Can EFT Cure Jetlag?

Ever had a jetlag? Whenever flying back to Europe I have to keep the first week free. Don't know why this only occurs when flying east, but always has been like that for me. Flying to the west never gave me any trouble at all, but flying eastward is my ticket to jet lag hell.

I experience jetlag as if being sucked into the mud: My body becomes sluggish with sore joints, aching muscles, burning eyes, and my brain feels... brainless. Having a jet lag I feel like a zombie and I just want to sleep, nothing else. Probably that's the way for my body to catch up with the time field. I searched high and low for a 'cure', but everybody assured me there was none.

So you'll understand that I jumped up when I bumped into this article (below) that explains how to use EFT (Emotional Freedom Techniques) against jetlag. Wow! I have been doing EFT for some months now, and I know it works. I'll be flying to the Netherlands next July (am in Montreal, Canada), so that gives me an 8-9 hours flight to give this a try. I'll keep you posted!
May 26, 2005

Posted: August 7, 2005
My follow-up on EFT and Jetlag

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Jet lag--tuning your time field

Hi Everyone,

Willem Lammers, one of our esteemed colleagues from Switzerland, offers insights on jet lag--a common problem for world travelers. Please note that he uses the term "MPT's" in his message. It stands for Meridian-based PsychoTherapies and is his shorthand label for the various techniques in this field.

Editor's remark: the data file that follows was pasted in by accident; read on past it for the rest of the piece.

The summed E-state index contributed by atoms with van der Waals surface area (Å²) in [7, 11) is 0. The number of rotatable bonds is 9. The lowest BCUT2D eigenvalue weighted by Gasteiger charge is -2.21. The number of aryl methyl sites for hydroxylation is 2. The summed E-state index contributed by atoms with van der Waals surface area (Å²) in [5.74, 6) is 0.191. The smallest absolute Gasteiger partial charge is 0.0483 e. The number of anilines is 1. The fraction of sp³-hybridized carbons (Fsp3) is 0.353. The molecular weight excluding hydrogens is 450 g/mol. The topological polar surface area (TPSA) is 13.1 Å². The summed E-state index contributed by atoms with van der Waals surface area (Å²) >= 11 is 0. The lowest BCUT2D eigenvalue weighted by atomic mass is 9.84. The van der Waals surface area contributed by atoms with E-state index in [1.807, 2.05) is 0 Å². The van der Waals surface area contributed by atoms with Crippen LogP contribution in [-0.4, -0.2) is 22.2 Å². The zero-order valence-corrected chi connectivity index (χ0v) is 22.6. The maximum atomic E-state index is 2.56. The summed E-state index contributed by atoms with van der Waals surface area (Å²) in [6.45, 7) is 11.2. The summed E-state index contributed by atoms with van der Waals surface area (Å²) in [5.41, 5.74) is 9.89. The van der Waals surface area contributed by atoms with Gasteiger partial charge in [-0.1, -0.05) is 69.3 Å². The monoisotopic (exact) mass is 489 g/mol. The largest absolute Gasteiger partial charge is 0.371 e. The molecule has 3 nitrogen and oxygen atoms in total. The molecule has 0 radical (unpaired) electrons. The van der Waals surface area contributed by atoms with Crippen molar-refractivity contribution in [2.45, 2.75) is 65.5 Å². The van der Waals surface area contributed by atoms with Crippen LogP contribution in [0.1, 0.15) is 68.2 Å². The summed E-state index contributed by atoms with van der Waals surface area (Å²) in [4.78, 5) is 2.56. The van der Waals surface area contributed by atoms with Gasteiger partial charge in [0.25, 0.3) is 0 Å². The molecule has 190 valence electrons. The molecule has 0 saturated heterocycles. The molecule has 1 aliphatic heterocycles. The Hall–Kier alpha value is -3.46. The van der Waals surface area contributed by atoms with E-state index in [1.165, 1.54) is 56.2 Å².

Cheers, Gary

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By Willem Lammers

Dear Colleagues,

Jet lag is an unpleasant consequence of traveling. I regularly fly over the Atlantic and found out that MPT's are a very effective treatment for jet lag.

Jet lag is caused by a discrepancy between the circadian rhythms, the biological clock of your body and the real time zone you're in. The circadian rhythms play an important role in the release of hormones like adrenaline and melatonin, which keep you awake and let you sleep.


You feel good when your body's circadian rhythms are in tune with real time on the earth's surface, we could say that the "time fields" are "in tune".

You can measure the disturbance in the time field, the discrepancy between body time and geo-time in hours, and normally it takes a few days to adapt the body to geo-time for the place you are. You can also measure this disturbance in SUDs (subjective unit of distress, scale of 1 to 10): You feel bad, irritated, nauseous, sleepless on a scale from 0 to 10.

MPT's are the most effective treatment for jet lag I have discovered so far. The melatonin bottles stay in the bathroom closet unused. The best way to apply the treatment is during the flight every two hours until immediately before landing.